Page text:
The balance of work drama and home issues presents Alicia in different roles that do not defer to one another (mother, lover, wife, professional) but rather mutually influence and affect. This feels like my life: constant negotiation, juggling of different roles and responsibilities, the small concessions and compromises that are part and parcel of most adult lives. In my favorite line of the show, former boss Stern tells Alicia “I always thought the CIA could take lessons from the suburban housewife,” calling out the similar emotional demands of Alicia’s different roles. The show doesn’t shy away from the challenges Alicia faces in negotiating her adult life; this is more than I tend to expect to see on television, where story lines often trade in emotionally false dichotomies. “Issues got more complex. And I grew up,” Alicia explains to her brother; this is the moment where I feel that I am seeing a real person on the TV screen. People may up and run to Africa and break up relationships in airports (example), but most of us go to work and pick kids up from school and have fights and make up and continue on with our lives.

In Alicia, we are presented a woman who’s recovering from an immense emotional trauma and upheaval in her life, but whose response isn’t extreme. She isn’t divorcing her cheating jail-bound husband, but she refuses his demands in a way that make it clear he’s not used to refusal. In the subtle details we see her change and grow, rather than in big melodramatic gestures, and this is why I love the show. At one point, her husband and potential lover discuss a court case while Alicia prepares coffee for everyone in the kitchen. When she moves to present some cakes along with the coffee, she suddenly throws them back in the box, clearly redefining her role. Emotions may not be writ large in this drama, but the message comes through loud and clear nevertheless: this Good Wife is not simply a suburban mom who was publicly shamed by her husband’s infidelities. She is a host of other things at the same time, as are we all. Adult issues are complex indeed!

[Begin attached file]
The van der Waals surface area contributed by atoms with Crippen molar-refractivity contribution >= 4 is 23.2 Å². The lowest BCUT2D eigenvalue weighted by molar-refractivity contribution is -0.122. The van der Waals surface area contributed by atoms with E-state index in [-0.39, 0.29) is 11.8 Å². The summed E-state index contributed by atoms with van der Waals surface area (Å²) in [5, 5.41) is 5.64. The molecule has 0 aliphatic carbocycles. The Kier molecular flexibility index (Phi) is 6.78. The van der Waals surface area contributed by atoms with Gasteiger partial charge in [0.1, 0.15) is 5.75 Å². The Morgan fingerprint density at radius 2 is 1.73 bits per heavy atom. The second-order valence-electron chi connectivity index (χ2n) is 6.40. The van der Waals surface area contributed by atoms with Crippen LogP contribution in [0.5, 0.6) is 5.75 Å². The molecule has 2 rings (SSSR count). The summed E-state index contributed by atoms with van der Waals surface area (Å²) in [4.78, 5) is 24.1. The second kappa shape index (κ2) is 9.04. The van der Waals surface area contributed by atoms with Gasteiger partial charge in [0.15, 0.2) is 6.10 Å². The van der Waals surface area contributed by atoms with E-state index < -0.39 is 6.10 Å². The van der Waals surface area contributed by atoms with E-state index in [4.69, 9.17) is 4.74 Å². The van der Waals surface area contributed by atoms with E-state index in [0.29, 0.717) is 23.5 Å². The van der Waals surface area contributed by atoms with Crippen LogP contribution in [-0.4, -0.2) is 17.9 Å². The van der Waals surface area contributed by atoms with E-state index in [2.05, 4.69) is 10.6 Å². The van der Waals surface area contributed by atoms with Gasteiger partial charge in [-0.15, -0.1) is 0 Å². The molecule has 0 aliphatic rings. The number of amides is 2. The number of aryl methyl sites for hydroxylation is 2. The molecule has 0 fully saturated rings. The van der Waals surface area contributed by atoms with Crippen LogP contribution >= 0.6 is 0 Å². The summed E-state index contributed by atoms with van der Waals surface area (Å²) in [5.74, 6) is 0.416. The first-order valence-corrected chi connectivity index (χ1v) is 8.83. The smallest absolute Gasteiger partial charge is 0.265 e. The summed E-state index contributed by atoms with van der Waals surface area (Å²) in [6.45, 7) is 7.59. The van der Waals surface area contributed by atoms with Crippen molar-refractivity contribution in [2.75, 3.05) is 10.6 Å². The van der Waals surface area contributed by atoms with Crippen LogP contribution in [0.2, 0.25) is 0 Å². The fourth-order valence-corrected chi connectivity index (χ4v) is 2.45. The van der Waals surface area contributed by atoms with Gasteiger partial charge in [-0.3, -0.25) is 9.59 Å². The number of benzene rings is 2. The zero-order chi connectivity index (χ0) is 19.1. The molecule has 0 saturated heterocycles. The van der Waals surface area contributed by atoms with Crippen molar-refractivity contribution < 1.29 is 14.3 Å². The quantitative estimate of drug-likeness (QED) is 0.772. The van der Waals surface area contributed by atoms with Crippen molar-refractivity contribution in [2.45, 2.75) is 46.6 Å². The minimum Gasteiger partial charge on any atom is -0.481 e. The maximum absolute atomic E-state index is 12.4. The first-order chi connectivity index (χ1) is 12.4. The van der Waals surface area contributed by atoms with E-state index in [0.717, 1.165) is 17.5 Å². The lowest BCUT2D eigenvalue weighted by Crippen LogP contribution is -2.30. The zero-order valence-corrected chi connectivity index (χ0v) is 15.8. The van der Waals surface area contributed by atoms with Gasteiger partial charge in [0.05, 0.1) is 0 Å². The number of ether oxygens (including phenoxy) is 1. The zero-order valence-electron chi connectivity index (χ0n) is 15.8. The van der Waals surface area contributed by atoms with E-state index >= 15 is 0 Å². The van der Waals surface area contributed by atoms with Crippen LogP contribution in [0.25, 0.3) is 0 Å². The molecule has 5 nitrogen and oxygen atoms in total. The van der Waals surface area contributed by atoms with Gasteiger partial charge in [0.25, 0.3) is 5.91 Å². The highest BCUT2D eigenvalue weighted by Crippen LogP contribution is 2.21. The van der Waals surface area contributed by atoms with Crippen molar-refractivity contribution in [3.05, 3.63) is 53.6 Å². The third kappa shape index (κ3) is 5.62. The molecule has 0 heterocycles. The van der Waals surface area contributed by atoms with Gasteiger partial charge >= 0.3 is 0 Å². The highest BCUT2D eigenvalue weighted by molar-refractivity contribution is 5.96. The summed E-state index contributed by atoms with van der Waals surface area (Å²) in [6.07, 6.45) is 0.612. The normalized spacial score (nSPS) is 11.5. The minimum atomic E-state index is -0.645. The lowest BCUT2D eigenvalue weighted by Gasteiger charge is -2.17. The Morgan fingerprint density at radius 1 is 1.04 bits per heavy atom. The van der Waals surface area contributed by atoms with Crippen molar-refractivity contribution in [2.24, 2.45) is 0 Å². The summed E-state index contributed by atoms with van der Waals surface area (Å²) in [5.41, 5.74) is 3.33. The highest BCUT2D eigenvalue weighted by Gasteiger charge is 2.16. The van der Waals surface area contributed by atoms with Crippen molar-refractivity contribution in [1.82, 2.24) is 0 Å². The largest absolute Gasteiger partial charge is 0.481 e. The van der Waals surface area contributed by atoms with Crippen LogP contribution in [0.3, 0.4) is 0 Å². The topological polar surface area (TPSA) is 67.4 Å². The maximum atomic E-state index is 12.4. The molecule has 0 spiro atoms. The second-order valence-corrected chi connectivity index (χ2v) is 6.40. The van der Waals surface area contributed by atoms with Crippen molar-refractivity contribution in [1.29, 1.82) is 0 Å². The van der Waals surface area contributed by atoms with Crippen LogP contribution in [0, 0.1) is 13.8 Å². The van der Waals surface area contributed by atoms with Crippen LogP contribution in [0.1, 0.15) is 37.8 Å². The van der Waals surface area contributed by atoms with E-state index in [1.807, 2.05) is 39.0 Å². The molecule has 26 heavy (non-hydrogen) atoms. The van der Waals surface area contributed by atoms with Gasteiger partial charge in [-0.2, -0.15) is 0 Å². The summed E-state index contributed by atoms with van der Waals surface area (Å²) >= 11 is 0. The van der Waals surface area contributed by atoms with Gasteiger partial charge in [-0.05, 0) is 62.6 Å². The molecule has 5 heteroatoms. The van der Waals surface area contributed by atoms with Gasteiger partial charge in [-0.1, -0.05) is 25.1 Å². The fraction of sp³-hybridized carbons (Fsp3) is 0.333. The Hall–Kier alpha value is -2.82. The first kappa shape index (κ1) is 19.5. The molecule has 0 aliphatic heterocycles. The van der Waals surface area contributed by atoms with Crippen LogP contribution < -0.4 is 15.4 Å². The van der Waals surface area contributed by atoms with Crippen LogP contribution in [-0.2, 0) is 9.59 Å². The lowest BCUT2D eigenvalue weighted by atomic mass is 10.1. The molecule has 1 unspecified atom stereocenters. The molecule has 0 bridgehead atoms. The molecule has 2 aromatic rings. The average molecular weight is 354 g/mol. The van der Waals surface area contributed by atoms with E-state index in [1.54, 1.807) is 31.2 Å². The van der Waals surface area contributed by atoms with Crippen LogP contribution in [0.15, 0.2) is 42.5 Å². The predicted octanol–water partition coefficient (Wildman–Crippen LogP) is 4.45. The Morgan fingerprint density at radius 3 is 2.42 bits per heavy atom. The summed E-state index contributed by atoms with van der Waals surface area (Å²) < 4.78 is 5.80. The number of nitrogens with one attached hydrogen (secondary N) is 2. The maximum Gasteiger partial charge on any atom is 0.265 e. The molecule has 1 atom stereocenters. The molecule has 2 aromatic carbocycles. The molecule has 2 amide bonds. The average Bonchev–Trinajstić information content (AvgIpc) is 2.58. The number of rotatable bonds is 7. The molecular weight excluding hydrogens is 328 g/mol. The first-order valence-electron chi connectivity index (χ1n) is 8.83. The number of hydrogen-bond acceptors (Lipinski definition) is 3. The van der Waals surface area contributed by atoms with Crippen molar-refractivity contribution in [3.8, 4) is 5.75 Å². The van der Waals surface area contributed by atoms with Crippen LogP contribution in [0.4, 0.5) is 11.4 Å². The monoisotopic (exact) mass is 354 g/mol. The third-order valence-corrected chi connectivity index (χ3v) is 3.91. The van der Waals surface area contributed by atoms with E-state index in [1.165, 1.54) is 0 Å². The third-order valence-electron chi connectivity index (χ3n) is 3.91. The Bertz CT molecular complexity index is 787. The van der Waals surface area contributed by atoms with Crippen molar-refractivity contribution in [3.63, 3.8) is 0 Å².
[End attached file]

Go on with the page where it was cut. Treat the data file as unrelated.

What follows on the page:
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19 Responses to “ Media, Mothers, and Me ”

  1. Faye Woods on November 8, 2010 at 1:58 PM

    I really like this post Kristina and it nearly perfectly mirrors my own feelings over the show (tho without the suburban mother juggling). One of its real pleasures is the complexity of the female characters lives, relationships and relationships with each other and how their identities inform their work life and vice versa. And I hadn’t even thought about it in relationship to the Bechdel test. I love how the little moments in Margulies performance like the one you captured mean so much in the continual shifts in her personal growth – I still remember the emotions that washed over her face when her husband first stepped back through the door and how you saw all her different identities – wife, mother, independent working woman – all shift in the viewer’s and Alicia’s mind. I could talk at length about Diane and Kalinda too.

    Also a shout out to some great work by female actors in supporting and one episode roles, particularly Martha Plimpton as the ultimate ‘bad mother’ shark lawyer – hilarious.